I have spoken out about the issues with incompressibility several times in the past (https://wjrider.wordpress.com/2014/03/07/the-clay-prize-and-the-reality-of-the-navier-stokes-equations/, https://wjrider.wordpress.com/2015/03/06/science-requires-that-modeling-be-challenged/, https://wjrider.wordpress.com/2016/04/08/the-singularity-abides/, https://wjrider.wordpress.com/2016/04/15/the-essential-asymmetry-in-fluid-mechanics/, https://wjrider.wordpress.com/2016/09/27/the-success-of-computing-depends-on-more-than-computers/). Here I will simply reiterate these points from the perspective of the concept of ideal equations. Incompressibility is a simple and utterly ideal in the sense that no nontrivial flow is exactly incompressible (). Real and nontrivial flow fields are only approximately incompressible. It is important to recognize that approximate and exactly incompressible are very different at their core. Exactly incompressible flows are fundamentally unphysical and unrealizable in the real world. Put differently, they are absolutely pathological.
An important thing to recognize in this discussion is the number of important aspects of reality that are sacrificed with incompressibility. The list is stunning and gives a hint of the depth of the loss. Gone is the second law of thermodynamics unless viscous effects are present. Gone is causality. Gone are important nonlinearities. This approximation is taken to the extreme of being an unphysical constraint that produces a deeply degenerate system of equations. Of greater consequence is the demolition of physics that may be at the heart of explaining turbulence itself. The essence of turbulence needs a singularity formation to make sense of observations. This is at the core of the Clay Prize, yet in the derivation of the incompressible equations, the natural nonlinear process for singularity formation is removed by fiat. Incompressibility creates a system of equations that is simple and yet only a shadow of the more general equations it claims to represent. I fear it is an albatross about the neck of fluid mechanics.
There are other idealities that need to be overturned. In many corners of fluid mechanics symmetries are assumed. Many scientists desire that they should be maintained under all sorts of circumstances. They rarely ask whether the symmetry is maintained in the face of perturbations from the symmetry that would reasonably be expected to exist in reality (in fact it is absolutely unreasonable to assume perfect symmetry). Some assumptions are reasonable in some situations where the flows are stable, but other cases would destroy these symmetries for any realistic flow. Pushing a numerical method to maintain symmetry under such circumstances where the instability would grow should be abhorrent and avoided. In the physical actual universe the destruction of symmetry is the normal evolution of a system and preservation is rarely observed. As such expectations of symmetry preservation in all cases define an unhealthy community norm.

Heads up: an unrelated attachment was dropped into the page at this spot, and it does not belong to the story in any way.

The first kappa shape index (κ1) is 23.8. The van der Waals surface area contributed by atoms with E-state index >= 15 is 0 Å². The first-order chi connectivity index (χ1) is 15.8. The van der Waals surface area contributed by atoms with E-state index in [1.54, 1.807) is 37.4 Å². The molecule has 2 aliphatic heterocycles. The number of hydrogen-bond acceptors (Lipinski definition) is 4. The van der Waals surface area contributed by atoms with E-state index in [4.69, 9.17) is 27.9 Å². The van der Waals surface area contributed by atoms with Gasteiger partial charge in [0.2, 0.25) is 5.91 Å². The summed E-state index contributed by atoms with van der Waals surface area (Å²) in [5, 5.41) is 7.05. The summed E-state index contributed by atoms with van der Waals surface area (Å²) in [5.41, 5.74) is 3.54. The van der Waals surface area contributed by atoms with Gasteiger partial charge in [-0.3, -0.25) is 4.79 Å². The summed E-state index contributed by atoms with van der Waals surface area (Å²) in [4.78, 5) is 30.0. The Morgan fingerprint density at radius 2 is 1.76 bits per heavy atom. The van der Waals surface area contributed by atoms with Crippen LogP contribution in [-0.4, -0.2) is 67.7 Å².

A great example of this sort of dynamic occurs in modeling stars that end their lives in an explosion like type II supernovas. The classic picture was a static spherical star that burned elements in a series of concentric spheres or increasing mass as one got deeper into the star. Eventually the whole process becomes unstable as the nuclear reactions shift from exothermic to endothermic when iron is created. We observe explosions in such stars, but the idealized stars would not explode. Even if we forced the explosion, the evolution of the post-explosion could not match important observational evidence that implied deep mixing of heavy elements into the expanding envelope of the star.
It is a place where the idealized view stood in the way of progress of decades and the release of ideality allowed progress and understanding. Once these extreme symmetries were released and the star was allowed to rotate, have magnetic fields, and mix elements across the concentric spheres models and simulations started to match observations. We got exploding stars; we got the deep mixing necessary for both the explosion itself and the post explosion evolution. The simulations began to explain what we saw in nature. The process of these exploding stars is essential for the understanding of the universe because such stars are the birthplace of the matter that our World is built from. When things were more ideal the simulations failed to a very large extent.